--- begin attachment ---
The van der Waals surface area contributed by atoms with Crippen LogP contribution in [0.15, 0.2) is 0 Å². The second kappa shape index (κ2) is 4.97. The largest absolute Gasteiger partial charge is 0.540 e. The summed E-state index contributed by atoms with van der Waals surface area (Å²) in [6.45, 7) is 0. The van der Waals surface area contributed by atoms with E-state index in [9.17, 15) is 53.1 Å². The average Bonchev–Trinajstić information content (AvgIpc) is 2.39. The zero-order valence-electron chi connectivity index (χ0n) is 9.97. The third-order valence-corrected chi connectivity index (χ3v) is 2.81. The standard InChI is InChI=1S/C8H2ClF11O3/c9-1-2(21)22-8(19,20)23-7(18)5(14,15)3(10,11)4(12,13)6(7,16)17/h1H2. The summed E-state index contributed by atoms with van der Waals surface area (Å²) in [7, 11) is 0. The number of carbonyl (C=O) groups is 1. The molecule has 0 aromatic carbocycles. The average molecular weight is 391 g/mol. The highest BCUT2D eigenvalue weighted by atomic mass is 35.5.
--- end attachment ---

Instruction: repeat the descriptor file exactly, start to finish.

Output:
The van der Waals surface area contributed by atoms with Crippen LogP contribution in [0.15, 0.2) is 0 Å². The second kappa shape index (κ2) is 4.97. The largest absolute Gasteiger partial charge is 0.540 e. The summed E-state index contributed by atoms with van der Waals surface area (Å²) in [6.45, 7) is 0. The van der Waals surface area contributed by atoms with E-state index in [9.17, 15) is 53.1 Å². The average Bonchev–Trinajstić information content (AvgIpc) is 2.39. The zero-order valence-electron chi connectivity index (χ0n) is 9.97. The third-order valence-corrected chi connectivity index (χ3v) is 2.81. The standard InChI is InChI=1S/C8H2ClF11O3/c9-1-2(21)22-8(19,20)23-7(18)5(14,15)3(10,11)4(12,13)6(7,16)17/h1H2. The summed E-state index contributed by atoms with van der Waals surface area (Å²) in [7, 11) is 0. The number of carbonyl (C=O) groups is 1. The molecule has 0 aromatic carbocycles. The average molecular weight is 391 g/mol. The highest BCUT2D eigenvalue weighted by atomic mass is 35.5.